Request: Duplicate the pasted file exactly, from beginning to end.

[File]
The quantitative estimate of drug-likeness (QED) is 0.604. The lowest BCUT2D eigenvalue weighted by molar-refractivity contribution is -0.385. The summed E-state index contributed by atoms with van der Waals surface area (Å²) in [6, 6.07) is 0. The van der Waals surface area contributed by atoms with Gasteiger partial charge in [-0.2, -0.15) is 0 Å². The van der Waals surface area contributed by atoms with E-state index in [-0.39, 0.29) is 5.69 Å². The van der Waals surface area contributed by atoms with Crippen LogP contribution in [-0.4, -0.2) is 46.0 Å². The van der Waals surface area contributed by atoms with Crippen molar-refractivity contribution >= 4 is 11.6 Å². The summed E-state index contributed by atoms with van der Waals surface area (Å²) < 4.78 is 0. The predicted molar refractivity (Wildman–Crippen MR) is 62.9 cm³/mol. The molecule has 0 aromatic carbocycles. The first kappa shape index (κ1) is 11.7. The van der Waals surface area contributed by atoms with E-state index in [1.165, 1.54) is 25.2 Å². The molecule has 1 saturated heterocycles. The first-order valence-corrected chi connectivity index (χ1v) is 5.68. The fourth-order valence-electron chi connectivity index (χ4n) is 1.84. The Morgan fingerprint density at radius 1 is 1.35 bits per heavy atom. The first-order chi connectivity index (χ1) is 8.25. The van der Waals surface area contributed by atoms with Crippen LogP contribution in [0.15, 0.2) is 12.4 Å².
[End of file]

The quantitative estimate of drug-likeness (QED) is 0.604. The lowest BCUT2D eigenvalue weighted by molar-refractivity contribution is -0.385. The summed E-state index contributed by atoms with van der Waals surface area (Å²) in [6, 6.07) is 0. The van der Waals surface area contributed by atoms with Gasteiger partial charge in [-0.2, -0.15) is 0 Å². The van der Waals surface area contributed by atoms with E-state index in [-0.39, 0.29) is 5.69 Å². The van der Waals surface area contributed by atoms with Crippen LogP contribution in [-0.4, -0.2) is 46.0 Å². The van der Waals surface area contributed by atoms with Crippen molar-refractivity contribution >= 4 is 11.6 Å². The summed E-state index contributed by atoms with van der Waals surface area (Å²) < 4.78 is 0. The predicted molar refractivity (Wildman–Crippen MR) is 62.9 cm³/mol. The molecule has 0 aromatic carbocycles. The first kappa shape index (κ1) is 11.7. The van der Waals surface area contributed by atoms with E-state index in [1.165, 1.54) is 25.2 Å². The molecule has 1 saturated heterocycles. The first-order valence-corrected chi connectivity index (χ1v) is 5.68. The fourth-order valence-electron chi connectivity index (χ4n) is 1.84. The Morgan fingerprint density at radius 1 is 1.35 bits per heavy atom. The first-order chi connectivity index (χ1) is 8.25. The van der Waals surface area contributed by atoms with Crippen LogP contribution in [0.15, 0.2) is 12.4 Å².